by Mignon Fogarty
Today's topic is misplaced modifiers.
Of all the writing errors you can make, misplaced modifiers are among the most likely to confuse your readers, but they're also kind of fun because misplaced modifiers can give your sentences silly meanings that you never intended. If you're not careful, you can end up writing that your boss is a corn muffin instead of that your boss invested in corn muffins.
I once worked with an editor who e-mailed everyone in the office the especially hilarious sentences created by misplaced modifiers. Each day, we produced enough reports to keep two copy editors busy, and many of the writers were scientists, so there were always lots of opportunities to find misplaced modifiers. The e-mails were entertaining, unless you were the one who had written the offending sentence.
What Are Modifiers?
Modifiers are just what they sound like—words or phrases that modify something else. Misplaced modifiers are modifiers that modify something you didn't intend them to modify. For example, the word only is a modifier that's easy to misplace.
These two sentences mean different things:
I ate only vegetables.
I only ate vegetables.
The first sentence (I ate only vegetables) means that I ate nothing but vegetables—no fruit, no meat, just vegetables.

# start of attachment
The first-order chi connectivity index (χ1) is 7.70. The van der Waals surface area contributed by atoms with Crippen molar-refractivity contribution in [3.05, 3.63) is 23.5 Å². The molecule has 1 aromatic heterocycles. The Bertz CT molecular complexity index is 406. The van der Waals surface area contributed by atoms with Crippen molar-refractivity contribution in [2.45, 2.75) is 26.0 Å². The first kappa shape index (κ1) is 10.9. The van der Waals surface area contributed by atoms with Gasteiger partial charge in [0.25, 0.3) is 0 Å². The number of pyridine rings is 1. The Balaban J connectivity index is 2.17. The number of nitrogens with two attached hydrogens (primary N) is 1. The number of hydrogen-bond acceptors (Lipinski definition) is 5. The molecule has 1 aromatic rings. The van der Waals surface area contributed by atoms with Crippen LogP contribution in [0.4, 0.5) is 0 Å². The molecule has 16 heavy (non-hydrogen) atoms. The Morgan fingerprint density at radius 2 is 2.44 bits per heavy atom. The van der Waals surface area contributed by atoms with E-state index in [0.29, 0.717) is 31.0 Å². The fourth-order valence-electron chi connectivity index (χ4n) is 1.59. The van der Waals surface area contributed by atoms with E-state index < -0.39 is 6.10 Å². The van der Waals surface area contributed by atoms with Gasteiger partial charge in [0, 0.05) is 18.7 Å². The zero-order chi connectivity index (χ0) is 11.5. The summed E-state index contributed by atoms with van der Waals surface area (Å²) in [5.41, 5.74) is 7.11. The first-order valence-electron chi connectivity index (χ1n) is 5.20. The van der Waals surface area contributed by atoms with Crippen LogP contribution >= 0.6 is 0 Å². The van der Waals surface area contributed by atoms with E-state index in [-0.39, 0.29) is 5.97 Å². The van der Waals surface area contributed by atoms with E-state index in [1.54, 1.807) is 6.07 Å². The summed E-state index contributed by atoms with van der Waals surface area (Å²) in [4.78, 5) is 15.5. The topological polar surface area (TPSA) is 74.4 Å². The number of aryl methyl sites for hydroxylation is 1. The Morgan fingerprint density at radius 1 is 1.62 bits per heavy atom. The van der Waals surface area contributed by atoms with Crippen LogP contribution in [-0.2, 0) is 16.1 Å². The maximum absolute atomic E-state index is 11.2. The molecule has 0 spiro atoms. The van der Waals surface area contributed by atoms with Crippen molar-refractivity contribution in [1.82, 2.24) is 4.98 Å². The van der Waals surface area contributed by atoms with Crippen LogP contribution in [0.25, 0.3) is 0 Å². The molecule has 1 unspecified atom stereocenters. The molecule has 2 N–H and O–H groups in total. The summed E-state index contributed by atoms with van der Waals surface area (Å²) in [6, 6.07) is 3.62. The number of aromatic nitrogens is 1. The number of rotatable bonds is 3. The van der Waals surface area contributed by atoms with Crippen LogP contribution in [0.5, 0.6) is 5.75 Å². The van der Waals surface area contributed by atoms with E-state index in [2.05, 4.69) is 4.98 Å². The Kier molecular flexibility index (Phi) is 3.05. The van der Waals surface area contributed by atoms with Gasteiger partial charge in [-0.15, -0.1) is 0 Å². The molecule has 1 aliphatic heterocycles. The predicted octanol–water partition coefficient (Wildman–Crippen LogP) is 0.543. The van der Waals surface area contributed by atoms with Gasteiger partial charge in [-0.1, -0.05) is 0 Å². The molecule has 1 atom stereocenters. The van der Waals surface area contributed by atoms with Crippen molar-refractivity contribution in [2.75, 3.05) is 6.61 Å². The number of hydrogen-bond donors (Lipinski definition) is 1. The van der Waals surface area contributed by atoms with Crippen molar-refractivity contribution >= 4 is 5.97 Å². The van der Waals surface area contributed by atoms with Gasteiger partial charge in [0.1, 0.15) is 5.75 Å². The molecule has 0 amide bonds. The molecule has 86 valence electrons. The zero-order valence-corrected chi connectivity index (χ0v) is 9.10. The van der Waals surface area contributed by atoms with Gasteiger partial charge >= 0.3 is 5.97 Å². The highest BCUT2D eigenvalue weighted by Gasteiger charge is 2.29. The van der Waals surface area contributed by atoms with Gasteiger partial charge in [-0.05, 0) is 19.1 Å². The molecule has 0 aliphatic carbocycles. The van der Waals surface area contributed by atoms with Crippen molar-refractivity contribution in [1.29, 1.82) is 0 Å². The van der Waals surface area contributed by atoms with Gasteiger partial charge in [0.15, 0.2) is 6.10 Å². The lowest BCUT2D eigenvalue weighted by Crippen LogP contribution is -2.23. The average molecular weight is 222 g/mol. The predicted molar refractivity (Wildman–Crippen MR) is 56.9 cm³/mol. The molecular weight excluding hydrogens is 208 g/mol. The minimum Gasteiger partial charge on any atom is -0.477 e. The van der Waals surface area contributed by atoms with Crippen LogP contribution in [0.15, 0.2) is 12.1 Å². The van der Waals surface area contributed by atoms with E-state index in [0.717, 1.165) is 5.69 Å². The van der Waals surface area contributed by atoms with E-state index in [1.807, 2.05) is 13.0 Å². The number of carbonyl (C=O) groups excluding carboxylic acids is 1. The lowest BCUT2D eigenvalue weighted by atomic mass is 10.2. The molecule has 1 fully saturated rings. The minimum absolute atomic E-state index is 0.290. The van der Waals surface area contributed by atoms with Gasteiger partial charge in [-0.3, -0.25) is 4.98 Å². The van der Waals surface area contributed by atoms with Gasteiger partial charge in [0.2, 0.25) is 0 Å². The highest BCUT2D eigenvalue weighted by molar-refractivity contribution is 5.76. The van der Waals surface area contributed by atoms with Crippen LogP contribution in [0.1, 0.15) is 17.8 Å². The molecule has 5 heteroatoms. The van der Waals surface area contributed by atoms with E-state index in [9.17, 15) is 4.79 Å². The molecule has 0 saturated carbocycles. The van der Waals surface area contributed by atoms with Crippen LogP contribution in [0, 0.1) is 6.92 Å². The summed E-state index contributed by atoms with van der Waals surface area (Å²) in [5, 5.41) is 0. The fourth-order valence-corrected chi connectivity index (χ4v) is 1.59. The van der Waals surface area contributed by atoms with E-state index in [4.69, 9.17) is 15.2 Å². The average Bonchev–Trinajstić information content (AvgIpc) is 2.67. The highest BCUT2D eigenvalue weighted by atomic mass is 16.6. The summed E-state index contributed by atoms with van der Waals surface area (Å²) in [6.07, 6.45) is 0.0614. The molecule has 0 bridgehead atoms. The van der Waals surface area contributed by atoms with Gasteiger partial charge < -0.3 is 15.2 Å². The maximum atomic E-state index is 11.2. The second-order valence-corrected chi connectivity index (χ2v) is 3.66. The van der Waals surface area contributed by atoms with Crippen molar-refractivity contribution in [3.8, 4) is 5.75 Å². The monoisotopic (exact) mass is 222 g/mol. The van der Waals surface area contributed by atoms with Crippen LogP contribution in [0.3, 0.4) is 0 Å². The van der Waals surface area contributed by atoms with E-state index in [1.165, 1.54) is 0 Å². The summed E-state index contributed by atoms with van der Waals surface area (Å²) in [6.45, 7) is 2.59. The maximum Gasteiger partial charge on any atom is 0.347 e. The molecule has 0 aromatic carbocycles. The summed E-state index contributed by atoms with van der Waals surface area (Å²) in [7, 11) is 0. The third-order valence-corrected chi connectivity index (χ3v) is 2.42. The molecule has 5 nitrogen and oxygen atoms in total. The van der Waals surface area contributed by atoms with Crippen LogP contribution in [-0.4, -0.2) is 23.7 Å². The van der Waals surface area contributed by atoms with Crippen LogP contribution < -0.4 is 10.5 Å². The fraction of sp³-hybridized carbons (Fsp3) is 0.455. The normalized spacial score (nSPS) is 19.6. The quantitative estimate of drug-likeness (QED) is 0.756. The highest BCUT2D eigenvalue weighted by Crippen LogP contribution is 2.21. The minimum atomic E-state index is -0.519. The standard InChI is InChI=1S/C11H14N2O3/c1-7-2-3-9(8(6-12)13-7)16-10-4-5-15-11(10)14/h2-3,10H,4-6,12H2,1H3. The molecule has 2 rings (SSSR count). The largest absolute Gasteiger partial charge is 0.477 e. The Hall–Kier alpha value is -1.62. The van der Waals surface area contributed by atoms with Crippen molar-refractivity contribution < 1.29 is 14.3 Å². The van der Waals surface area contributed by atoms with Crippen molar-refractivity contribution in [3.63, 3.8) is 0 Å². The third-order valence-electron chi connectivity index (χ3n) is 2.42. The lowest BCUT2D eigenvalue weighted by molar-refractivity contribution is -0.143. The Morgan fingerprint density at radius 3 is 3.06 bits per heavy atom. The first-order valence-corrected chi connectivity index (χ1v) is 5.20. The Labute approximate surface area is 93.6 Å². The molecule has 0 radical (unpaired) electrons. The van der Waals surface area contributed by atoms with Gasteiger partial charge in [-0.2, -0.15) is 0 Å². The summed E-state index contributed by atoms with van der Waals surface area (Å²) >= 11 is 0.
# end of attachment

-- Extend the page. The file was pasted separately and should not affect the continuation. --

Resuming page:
The second sentence (I only ate vegetables) means that all I did with vegetables was eat them. I didn't plant, harvest, wash, or cook them. I only ate them.
It's easiest to get modifiers right when you keep them as close as possible to the thing they are modifying. When you're working with one-word modifiers, for example, they usually go right before the word they modify.
Here's another example of two sentences with very different meanings:
I almost failed every art class I took.
I failed almost every art class I took.
The first sentence (I almost failed every art class I took) means that although it was close, I passed all those classes.
The second sentence (I failed almost every art class I took) means that I passed only a few art classes.
Note again that the modifier, almost, acts on what directly follows it—almost failed versus almost every class. In either case, I'm probably not going to make a living as a painter, but these two sentences mean different things.
How to Use Commas with Modifiers
A similar rule applies when you have a short phrase at the beginning of a sentence: whatever the phrase refers to should immediately follow the comma. Here's an example:
Rolling down the hill, Squiggly was frightened that the rocks would land on the campsite.
In that sentence, it's Squiggly, not the rocks, rolling down the hill because the word Squiggly is what comes immediately after the modifying phrase, rolling down the hill.
To fix that sentence, I could write, “Rolling down the hill, the rocks threatened the campsite and frightened Squiggly.” Or I could write, “Squiggly was frightened that the rocks, which were rolling down the hill, would land on the campsite.”
Here's another funny sentence: